Amazing Health Benefits of Having An Early Dinner

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Early dinners have always been associated with health benefits such as better digestion, better sleep, helps with lower blood pressure and lower blood sugar, better metabolism to reduce obesity, and can even lower the risk of chronic diseases. 

If you’ve always been planning ‘what’ healthy meals to prep for breakfast through supper and have not given a thought on ‘when’ you eat, you may have left out a missing link that can impact your overall health.   There has been mounting evidence suggesting that ‘when’ you eat could be as important as ‘what’ you eat.  Having your last meal of the day, as early as 7 pm can bring some amazing benefits to your health.  

My family has been having dinner at a time between 3 – 5 pm on most days for the past 3 years. As a result, everyone including my three teenage daughters has a minimum of 14 hours fast on most days. We feel great having early dinners and even though we sometimes feel hungry by bedtime, we don’t bother with grabbing a snack and go straight to bed.  My youngest teenage daughter is pretty fastidious when it comes to the timing of her dinner. Any food served later than 4 pm and she will keep the dinner for her breakfast tomorrow. She really sticks religiously to her 16-hour fast!

Image credit – Unsplash

Having your dinner early is a form of intermittent fasting, where people eat all of their meals during the morning and early afternoon before fasting for the rest of the day until the next morning.  There are numerous studies that show how powerful intermittent fasting is for our body and brain.

According to researches at the University of Alabama at Birmingham (UAB), consuming more calories earlier could have a dual impact of decreasing a person’s appetite while boosting fat burning. On the other hand, having large dinners to replace skipped earlier meals offers either no benefit or potentially has health repercussions such as high blood pressure and high cholesterol.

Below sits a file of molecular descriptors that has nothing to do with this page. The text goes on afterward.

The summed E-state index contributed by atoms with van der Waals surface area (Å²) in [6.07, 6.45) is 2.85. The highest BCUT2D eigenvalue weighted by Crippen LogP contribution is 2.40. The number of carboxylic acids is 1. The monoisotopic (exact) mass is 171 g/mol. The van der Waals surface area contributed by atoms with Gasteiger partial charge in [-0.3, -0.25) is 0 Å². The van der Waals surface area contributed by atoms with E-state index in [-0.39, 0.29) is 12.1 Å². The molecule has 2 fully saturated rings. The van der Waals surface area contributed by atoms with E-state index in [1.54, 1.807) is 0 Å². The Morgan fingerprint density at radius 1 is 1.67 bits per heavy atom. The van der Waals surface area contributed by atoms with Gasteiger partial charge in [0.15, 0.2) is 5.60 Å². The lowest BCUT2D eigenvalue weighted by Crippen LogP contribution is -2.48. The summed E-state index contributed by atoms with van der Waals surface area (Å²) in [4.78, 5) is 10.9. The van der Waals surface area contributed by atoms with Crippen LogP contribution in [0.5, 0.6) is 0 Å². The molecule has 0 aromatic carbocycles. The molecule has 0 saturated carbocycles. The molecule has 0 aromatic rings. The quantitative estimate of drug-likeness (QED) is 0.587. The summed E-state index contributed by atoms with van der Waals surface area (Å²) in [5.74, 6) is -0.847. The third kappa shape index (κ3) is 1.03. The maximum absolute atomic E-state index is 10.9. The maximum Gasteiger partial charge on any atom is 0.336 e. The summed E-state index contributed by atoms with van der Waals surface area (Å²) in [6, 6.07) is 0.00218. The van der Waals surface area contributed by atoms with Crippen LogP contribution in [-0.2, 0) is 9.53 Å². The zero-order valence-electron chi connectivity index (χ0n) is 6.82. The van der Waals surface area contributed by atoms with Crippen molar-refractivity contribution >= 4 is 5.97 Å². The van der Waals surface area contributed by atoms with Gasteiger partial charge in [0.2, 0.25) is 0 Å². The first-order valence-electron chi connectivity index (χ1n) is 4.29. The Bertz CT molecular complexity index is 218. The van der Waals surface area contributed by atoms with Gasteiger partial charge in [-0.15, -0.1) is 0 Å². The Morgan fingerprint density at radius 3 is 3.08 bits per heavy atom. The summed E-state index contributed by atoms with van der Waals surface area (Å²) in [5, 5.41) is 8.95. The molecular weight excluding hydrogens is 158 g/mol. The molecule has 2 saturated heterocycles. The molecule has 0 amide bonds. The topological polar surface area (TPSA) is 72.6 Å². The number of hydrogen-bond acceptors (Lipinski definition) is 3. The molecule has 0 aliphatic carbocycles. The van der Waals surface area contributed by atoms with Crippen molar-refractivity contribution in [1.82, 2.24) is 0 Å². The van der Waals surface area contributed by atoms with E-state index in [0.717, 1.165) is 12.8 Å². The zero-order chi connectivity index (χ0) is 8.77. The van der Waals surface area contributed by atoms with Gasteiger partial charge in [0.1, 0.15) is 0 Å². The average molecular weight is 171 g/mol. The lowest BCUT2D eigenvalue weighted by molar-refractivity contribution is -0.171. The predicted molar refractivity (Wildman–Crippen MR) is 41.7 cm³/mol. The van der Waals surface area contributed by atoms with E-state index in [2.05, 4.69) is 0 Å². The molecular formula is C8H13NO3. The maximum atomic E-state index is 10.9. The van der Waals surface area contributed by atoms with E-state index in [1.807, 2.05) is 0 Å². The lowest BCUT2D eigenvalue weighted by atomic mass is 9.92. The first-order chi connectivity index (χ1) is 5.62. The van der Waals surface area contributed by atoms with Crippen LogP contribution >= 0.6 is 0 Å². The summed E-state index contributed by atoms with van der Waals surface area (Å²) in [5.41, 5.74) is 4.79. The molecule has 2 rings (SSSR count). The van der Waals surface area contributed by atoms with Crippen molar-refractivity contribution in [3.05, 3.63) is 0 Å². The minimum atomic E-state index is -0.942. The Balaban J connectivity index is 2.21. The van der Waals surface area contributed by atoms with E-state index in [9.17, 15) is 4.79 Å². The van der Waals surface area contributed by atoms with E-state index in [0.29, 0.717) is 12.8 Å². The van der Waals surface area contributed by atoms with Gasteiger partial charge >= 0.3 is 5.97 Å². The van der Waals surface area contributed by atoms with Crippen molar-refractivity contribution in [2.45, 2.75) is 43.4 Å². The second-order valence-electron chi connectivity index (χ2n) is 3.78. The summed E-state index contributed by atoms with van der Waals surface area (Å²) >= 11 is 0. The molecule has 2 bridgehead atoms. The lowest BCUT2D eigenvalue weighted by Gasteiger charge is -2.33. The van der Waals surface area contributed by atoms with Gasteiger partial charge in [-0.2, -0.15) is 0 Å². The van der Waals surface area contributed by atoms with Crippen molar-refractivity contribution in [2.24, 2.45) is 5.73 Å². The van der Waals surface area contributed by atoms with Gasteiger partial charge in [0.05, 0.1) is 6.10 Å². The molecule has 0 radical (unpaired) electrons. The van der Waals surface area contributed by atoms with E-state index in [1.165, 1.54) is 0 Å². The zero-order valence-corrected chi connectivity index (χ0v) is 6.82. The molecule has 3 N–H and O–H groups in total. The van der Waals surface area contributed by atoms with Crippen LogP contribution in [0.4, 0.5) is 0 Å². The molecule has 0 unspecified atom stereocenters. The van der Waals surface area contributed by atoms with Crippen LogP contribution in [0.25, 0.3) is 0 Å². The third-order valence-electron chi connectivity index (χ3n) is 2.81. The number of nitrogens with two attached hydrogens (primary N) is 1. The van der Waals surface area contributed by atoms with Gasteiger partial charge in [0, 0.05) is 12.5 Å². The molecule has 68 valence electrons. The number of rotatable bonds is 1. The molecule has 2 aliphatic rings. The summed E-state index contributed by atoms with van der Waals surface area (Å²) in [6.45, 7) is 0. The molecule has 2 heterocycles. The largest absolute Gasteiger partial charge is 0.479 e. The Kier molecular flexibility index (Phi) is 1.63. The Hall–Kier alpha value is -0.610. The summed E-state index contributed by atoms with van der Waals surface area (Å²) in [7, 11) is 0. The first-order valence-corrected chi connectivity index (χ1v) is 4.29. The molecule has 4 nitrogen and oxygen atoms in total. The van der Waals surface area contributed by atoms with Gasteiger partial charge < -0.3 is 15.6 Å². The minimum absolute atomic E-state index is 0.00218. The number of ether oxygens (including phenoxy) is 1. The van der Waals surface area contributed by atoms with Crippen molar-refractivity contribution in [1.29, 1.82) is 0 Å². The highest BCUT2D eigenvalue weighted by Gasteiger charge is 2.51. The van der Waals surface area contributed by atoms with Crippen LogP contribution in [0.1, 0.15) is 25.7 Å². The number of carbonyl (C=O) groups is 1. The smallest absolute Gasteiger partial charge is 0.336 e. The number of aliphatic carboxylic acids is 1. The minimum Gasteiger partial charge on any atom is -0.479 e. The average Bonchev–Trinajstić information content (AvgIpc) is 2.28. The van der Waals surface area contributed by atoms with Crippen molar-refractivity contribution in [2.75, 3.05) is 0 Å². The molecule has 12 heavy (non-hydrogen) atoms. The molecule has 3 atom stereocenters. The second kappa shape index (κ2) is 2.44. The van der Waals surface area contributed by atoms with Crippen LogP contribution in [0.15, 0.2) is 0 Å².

Experimental studies, published in the International Journal of Cancer, have shown the importance of meal timing and demonstrated the health effects of eating late at night.   The study was carried out to assess whether the timing of meals could be associated with the risk of breast and prostate cancers.  The study included data from 1,205 cases of breast cancer and 621 cases of prostate cancer, as well as 872 male and 1,321 female controls selected randomly from primary health centers located in Spain.

Breast and prostate cancers are also among those highly associated with night-shift work, circadian disruption, and alteration of biological rhythms.  The study concludes that there’s a connection between adherence to diurnal eating patterns and a lower risk of cancer.

In the same study conducted by the Barcelona Institute for Global Health (ISGlobal), people who had their evening meal before 9 pm or waited at least two hours before going to bed had a lower risk of breast and prostate cancers. These people had approximately 20 percent lower risk of those types of cancer compared with people who had supper after 10 pm or those who ate and went to bed shortly afterward, respectively.

Having an early dinner may not be suitable for everyone, especially those who work late into the night.  The best you can do is to eat a healthy snack in the afternoon to curb your appetite for a late dinner. By the time you get home, have something light and easily digestible like oatmeal, fruits, or low-fat yogurt.  And for those who can swing it, go for it – there are many well-documented studies on the health benefits of chowing down your last meal earlier in the day vs. later at night.  And what if you have plenty of late-night dinner meetings?  Since you can’t possibly avoid those late dinners, the best you can do is to cut down on your calorie intake the next day with lighter and smaller meals.

The old aphorism that you should eat breakfast like a king, lunch like a prince, and dine like a pauper has never seemed more bona fide. And it’s certainly worth locking your kitchen door overnight.


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Health Freak Mommy
Author: Health Freak Mommy

A health freak mom to 3 teenage girls. Blogger since April 2007.